The nearest station to the meeting was the Central station, which according to the city map I had printed out was under 1km from the hotel. It was also incidentally, 1 stop on the Brussels Metro. As we had a good half-hour to go, we thought we’d walk, I had the city map, so it wasn’t too much of a problem. Unfortunately, since I initially thought we’d come out of a different exit than the one we actually used, we actually ended up going the slightly scenic route, having gone about five minutes walk in the wrong direction, however we made it to the meeting on time.
After the meeting, after getting lost earlier, we decided to give the metro a try, which even at rush hour proved to not be too much of a problem. The metro is relatively modern – at least compared to a lot of what we have in London, and was quick and clean. Interestingly, whilst London is now filled with ticket barriers, there aren’t any on the Brussels system. You can buy your ticket, and there are machines to validate it, but ultimately there is nothing to stop you just walking on to the train without paying. I’m not sure whether they don’t have a problem with fare dodging, or whether they just aren’t bothered, but certainly everybody seems to be trusted. After our go on the Metro, we even managed to get on a train back at Brussels Central going to the airport too!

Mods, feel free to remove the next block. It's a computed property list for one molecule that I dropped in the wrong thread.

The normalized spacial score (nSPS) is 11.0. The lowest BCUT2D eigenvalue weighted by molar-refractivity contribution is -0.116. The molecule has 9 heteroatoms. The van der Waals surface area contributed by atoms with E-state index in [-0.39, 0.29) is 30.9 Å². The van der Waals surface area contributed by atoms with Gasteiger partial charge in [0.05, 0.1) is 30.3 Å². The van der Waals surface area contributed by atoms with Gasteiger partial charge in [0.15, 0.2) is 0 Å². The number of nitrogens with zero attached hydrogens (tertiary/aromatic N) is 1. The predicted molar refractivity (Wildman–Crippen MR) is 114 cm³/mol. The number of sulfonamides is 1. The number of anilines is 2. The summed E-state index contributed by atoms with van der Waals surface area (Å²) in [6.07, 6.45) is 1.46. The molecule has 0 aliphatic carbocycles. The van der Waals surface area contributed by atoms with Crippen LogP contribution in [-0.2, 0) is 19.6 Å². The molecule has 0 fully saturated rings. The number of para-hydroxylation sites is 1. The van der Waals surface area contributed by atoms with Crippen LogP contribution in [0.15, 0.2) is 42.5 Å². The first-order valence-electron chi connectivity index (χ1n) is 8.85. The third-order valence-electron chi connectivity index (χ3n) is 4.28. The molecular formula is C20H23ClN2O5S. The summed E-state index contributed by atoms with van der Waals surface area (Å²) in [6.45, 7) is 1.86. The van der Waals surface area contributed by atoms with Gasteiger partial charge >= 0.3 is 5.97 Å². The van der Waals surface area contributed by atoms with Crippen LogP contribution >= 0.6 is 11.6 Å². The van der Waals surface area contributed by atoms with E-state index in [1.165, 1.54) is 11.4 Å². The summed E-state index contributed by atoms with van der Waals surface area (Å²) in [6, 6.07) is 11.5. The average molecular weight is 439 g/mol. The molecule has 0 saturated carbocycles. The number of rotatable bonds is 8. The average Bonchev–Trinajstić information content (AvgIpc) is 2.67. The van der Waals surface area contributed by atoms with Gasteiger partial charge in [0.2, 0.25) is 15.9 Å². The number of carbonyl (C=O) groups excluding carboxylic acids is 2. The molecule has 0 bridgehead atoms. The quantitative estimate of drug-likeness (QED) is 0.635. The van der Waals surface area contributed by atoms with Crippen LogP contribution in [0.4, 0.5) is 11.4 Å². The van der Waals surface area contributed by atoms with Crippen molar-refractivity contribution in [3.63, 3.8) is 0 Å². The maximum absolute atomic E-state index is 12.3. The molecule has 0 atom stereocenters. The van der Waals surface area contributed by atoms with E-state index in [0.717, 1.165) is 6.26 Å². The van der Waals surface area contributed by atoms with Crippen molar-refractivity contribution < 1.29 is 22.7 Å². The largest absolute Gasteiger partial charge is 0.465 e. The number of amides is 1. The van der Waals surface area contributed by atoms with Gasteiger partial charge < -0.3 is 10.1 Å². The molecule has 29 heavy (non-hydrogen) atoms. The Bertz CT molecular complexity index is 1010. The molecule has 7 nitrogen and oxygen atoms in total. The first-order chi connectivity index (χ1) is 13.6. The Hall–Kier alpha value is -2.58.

Anyway, on the way back, I was on a restricted business ticket, so I got a little bit more space, but more than that a very nice snack meal and drinks – and if I’d paid a little bit more I could have been sat two rows behind in the packed economy cabin…
So the one final question, was whether it was a better choice to fly rather than take the Eurostar, which was what I was going to do before my colleague had to come down from Birmingham. To be honest, although getting to Waterloo is pretty tedious, and indeed the whole process will get even more so when the Eurostar services relocate next year, the journey time is pretty comparable once you’ve factored in all the sitting around. Granted the actual travel time flying is less than half of the Eurostar, that doesn’t factor in all the waiting time all the way through the process going through the airports. We’ll have to see if we have to go for another meeting in Brussels, but I’ll certainly give the Eurostar a good look next time around.